Are you thinking about adding an extension for your home? They’re an excellent option of you want to create more space, or get more living space without having to move to another home. If you are thinking about it, you’ll need to be aware of planning permissions. Will you need planning permission for your extension? Here’s everything you need to know.
When You’ll Need Planning Permission
Will you need planning permission for an extension? In short, it depends on where the extension will be built.
In most cases, if you’re building within your permitted development rights, then you can build there without having to get planning permission. If you’re working on the front of the house, or next to a road or boundary, then you may need it.
You’ll need planning permission for all home extensions if they meet the following criteria:
- More than half of the land around the ‘original house’ will be covered with the new extension.
- Materials used are not similar to the original house (this doesn’t include conservatories).
- The extension is forward of the front or side of the original house and faces a highway.
- The extension will be higher than the highest point of the roof. This also applies if the extensions’ eaves and ridge height are higher than the existing house.
- The eaves height is more than three metres, if within 2 metres of the boundary.
- The extension will include verandas, balconies, or raised platforms.
You’ll need planning permission for a side extension if:
- It’s more than a single storey or over 4 metres.
- It’s wider than half of the width of the original house.
When it comes to rear extensions, you’ll need planning permission if:
- It extends beyond the rear of the original house by over 6 metres for a semi detached house, or 8 metres for a detached house.
- It is more than 4 metres in height.
A rear extension two storey will need planning permission if:
- It extends out beyond the rear of the original house by over 3 metres, or is within 7 metres of a boundary opposite rear wall.
- Side facing windows are not obscure glazed, and can open, unless the opening part is 1.7 metres from the floor of the room.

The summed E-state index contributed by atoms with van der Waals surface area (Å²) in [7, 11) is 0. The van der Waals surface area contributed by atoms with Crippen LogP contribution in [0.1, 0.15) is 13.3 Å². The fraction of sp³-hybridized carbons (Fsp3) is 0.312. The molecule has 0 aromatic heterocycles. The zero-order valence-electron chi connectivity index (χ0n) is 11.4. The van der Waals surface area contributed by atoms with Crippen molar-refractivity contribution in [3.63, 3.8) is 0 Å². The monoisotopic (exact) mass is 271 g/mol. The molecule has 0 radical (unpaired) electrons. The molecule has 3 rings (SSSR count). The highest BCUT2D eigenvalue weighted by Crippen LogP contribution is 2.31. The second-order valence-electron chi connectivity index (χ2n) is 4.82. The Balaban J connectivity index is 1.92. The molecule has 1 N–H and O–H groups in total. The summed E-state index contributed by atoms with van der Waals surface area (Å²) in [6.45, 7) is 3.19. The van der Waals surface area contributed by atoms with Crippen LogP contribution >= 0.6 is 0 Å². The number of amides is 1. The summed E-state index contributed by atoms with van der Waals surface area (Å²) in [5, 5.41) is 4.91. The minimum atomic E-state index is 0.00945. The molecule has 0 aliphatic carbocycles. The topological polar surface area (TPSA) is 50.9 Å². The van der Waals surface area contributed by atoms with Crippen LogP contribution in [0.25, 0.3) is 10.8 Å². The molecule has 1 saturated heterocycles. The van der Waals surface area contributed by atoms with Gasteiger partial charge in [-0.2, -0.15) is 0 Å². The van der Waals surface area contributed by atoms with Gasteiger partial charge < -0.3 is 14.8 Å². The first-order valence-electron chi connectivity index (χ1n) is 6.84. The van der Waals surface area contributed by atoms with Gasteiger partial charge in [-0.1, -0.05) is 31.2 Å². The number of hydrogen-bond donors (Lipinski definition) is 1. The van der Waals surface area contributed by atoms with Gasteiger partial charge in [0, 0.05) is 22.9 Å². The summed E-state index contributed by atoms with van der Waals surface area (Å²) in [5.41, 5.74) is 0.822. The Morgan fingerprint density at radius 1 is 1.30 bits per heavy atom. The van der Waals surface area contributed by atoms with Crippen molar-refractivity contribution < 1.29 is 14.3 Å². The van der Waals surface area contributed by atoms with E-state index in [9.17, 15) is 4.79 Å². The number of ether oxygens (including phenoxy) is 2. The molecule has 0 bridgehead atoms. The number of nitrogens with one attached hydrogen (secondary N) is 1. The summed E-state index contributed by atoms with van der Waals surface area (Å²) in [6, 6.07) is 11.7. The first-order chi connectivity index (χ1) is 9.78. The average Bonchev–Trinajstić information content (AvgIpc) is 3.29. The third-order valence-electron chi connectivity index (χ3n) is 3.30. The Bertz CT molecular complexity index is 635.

- The roof pitch does not match the existing house.
When You’ll Need To Meet Building Regulations
Building regulations are the standards that the building work on any extension has to meet. This is mainly for safety, to ensure that everyone is safe on the site, and you’re protected from bad workmanship. As such, you will need to meet building regulations when it comes to your extension. Be aware that there are some exemptions, such as for those looking to add a conservatory to their home.
What does that mean for you? Your extension is a complicated build, and so the guidelines will cover aspects such as:
External and internal walls
- Doors and windows
If you want to know more about the building regulations that will apply to you specifically, then you should talk to your builder about the requirements they need to meet. Any good building company will be able to walk you through these.
The Party Wall Act
If you’re considering an extension, you’ll need to know about the Party Wall Act of 1996. This was passed in order to avoid disputes between neighbours, so everyone can find a solution that works for them.
Typically, under the act you need to give notice to a neighbour if your extension will be on or near the boundary with them, or you’re working on a wall that separates you and them.
This is separate to planning permission and building regulations, so you will still need to adhere to these rules even if you don’t need planning permission.
The Neighbour Consultation Scheme
If your extension meets a certain size threshold, then under the Neighbour Consultation Scheme you are required to give your neighbours notice about it. The extension will need to be more than four metres in height up to eight metres from the back of your house in order for you to come under this rule.
This is another scheme that was put into place in 2019, to reduce neighbour disputes about extensions. Rather than speaking to the neighbours directly, you’ll need to go to the local planning office. They will be the ones who consult your neighbours. If the neighbours object with a fair reason, then the local planning office can stop the development on your home.
Other Restrictions To Be Aware Of
There are several other restrictions that you’ll need to be aware of, if you’re thinking of putting an extension on your home. Here are some that you should know about:
The Original House Rule: You’ll have seen the phrase ‘original house’ listed in the restrictions above. The phrase refers to your house as it stood on 1st July 1984 on the date it was built on, if built after.
Article 4 Direction: Your local council has the right to override any developments that are in progress. You’ll need to check with your local office to see if there are any directives in place, before building.
Restrictive Covenant: Your property may have a covenant on it placed there by a previous owner, as a condition of sale. This could be the restriction of development on the property. Check that there isn’t a restrictive covenant in place before you start work.
Listed Buildings: If your home is a listed building, there may be stricter planning rules, and you’ll need consent to extend it from your local planning office.
Designated land: If your home is on designated land, such as a conservation area or National Parks, then extensions will be under stricter controls.
There are a few things you need to know about, if you’re planning to have an extension put on your home. Use this guide to help you see what you need to know, and talk to your builder before going ahead with any plans.